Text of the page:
I said once sometime ago that in the Autism World I’m the square peg in the round hole, this certainly still applies – my dignity (currently what’s left of it) has been stripped, my mental health plummeted (I have had one month of stability so far) and it is too much for me. I have views that count just like anybody else and I don’t feel equal in a world (Autism) that told me I would be, I don’t feel equal when I accept others points of view but I am still “wrong”‘.

I don’t feel equal at all I feel I’m the lowest of the low because I don’t confirm to majority’s thought. We all need to listen and not project, I’m no better than anyone else but I have been made to feel worse because of this. No I’m not equal at all in the Autism world to many politics and it had had made me ill. I thought it was inclusion for all?

I was gravely mistaken. The only person apart from my close family and friends who has helped me retain my dignity is Donna Williams and I thank her for it.

All because I wanted to give the message that I’m a person? And so are others on the spectrum? I am saddened and ashamed at how I have been treated.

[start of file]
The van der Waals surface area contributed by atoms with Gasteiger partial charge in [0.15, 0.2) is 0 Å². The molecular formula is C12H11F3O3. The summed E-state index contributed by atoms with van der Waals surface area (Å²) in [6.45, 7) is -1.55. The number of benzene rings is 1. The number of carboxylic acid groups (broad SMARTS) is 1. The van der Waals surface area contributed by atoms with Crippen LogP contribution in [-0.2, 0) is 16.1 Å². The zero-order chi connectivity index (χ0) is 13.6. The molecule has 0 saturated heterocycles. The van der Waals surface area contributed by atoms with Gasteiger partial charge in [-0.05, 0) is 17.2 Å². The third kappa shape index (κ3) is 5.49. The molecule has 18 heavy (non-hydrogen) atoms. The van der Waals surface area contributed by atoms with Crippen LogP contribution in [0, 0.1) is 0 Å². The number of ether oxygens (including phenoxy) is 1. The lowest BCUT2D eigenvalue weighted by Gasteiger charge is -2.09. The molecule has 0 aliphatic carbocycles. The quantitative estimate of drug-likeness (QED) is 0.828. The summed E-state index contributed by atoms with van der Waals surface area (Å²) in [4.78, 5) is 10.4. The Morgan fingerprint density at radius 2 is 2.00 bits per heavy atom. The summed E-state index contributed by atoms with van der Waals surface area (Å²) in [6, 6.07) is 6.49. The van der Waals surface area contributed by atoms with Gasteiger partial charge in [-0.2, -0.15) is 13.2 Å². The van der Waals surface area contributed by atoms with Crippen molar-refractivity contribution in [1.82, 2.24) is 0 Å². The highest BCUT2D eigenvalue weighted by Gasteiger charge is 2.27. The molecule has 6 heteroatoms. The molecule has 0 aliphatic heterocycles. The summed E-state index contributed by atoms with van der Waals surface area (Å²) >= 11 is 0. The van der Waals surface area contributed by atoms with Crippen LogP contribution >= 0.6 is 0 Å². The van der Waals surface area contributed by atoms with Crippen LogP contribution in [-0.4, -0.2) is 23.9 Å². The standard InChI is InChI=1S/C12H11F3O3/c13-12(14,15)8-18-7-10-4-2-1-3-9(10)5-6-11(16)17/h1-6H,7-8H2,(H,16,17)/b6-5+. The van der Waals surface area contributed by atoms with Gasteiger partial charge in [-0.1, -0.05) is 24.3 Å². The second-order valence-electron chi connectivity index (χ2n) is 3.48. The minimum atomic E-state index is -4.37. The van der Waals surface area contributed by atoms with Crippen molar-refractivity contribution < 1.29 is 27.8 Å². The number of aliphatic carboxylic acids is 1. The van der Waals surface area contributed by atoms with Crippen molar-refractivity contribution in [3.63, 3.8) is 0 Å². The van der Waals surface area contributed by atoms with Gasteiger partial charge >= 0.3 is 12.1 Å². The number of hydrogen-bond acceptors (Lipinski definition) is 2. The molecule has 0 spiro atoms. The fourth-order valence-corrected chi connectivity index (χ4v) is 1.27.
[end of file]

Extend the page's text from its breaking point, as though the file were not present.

Why? that is the question? The reality came calling the day I wrote this and what I say is that in order to be oneself one must not be confined by militant, sycophantic , limerant and bullying behaviours (this includes people on and off the autism spectrum) and equally what I have learned is to learn to not be affected as I was when this was written. I have been bullied, lied to and manipulated in the Autism world (causing a nervous breakdown and 8/9 months of mental illness) by people I thought I could trust and quite frankly I want no part of a “world” that advocates such things This is indeed a snapshot in time.


I will not be defined by a condition and I will always be “Paul” and I will not accept militant behaviours but must accept to let them get on with it – My message is not to get involved in Autism Politics unless you have a strong stomach. 😉 I have nothing to prove and nothing to fear from not being in the “in-crowd”.

The point of inclusion is to include everybody  and politely and democratically agree to disagree in circumstances of difference – As I have said before not one person can talk for all people on the spectrum (that includes people on the spectrum who are public speakers/trainers)

  • Not one person has Autism the same way as everyone else
  • There should be more inclusion for people who have a Learning Disability
  • People on the spectrum who use other forms of communication to get their inner words out
  • People on the spectrum who have Auto-Immune Disorders

I will always be a non-conformist, there’s conformity in that

Paul Isaacs 2014